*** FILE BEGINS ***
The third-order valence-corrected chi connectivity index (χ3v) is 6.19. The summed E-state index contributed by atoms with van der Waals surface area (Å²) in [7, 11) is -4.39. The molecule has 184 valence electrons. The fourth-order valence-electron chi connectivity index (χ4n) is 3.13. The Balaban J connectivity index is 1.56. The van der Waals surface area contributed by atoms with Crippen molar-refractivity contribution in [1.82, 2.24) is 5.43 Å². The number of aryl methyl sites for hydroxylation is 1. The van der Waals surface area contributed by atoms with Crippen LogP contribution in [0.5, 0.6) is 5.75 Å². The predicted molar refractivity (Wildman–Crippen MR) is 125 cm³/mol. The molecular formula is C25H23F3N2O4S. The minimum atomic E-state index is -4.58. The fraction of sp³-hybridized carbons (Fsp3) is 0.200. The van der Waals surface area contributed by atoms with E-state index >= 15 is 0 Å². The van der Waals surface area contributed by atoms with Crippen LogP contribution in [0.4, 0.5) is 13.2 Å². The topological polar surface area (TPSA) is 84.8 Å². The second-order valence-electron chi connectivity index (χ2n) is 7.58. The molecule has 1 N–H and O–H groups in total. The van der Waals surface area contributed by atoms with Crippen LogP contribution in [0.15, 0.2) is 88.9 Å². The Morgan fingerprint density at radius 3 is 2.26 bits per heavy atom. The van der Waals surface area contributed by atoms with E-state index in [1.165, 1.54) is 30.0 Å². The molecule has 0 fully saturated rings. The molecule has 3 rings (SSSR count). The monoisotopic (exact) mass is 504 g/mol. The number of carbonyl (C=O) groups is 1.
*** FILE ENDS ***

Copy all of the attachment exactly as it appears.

The third-order valence-corrected chi connectivity index (χ3v) is 6.19. The summed E-state index contributed by atoms with van der Waals surface area (Å²) in [7, 11) is -4.39. The molecule has 184 valence electrons. The fourth-order valence-electron chi connectivity index (χ4n) is 3.13. The Balaban J connectivity index is 1.56. The van der Waals surface area contributed by atoms with Crippen molar-refractivity contribution in [1.82, 2.24) is 5.43 Å². The number of aryl methyl sites for hydroxylation is 1. The van der Waals surface area contributed by atoms with Crippen LogP contribution in [0.5, 0.6) is 5.75 Å². The predicted molar refractivity (Wildman–Crippen MR) is 125 cm³/mol. The molecular formula is C25H23F3N2O4S. The minimum atomic E-state index is -4.58. The fraction of sp³-hybridized carbons (Fsp3) is 0.200. The van der Waals surface area contributed by atoms with E-state index >= 15 is 0 Å². The van der Waals surface area contributed by atoms with Crippen LogP contribution in [0.4, 0.5) is 13.2 Å². The topological polar surface area (TPSA) is 84.8 Å². The second-order valence-electron chi connectivity index (χ2n) is 7.58. The molecule has 1 N–H and O–H groups in total. The van der Waals surface area contributed by atoms with Crippen LogP contribution in [0.15, 0.2) is 88.9 Å². The Morgan fingerprint density at radius 3 is 2.26 bits per heavy atom. The van der Waals surface area contributed by atoms with E-state index in [1.165, 1.54) is 30.0 Å². The molecule has 0 fully saturated rings. The molecule has 3 rings (SSSR count). The monoisotopic (exact) mass is 504 g/mol. The number of carbonyl (C=O) groups is 1.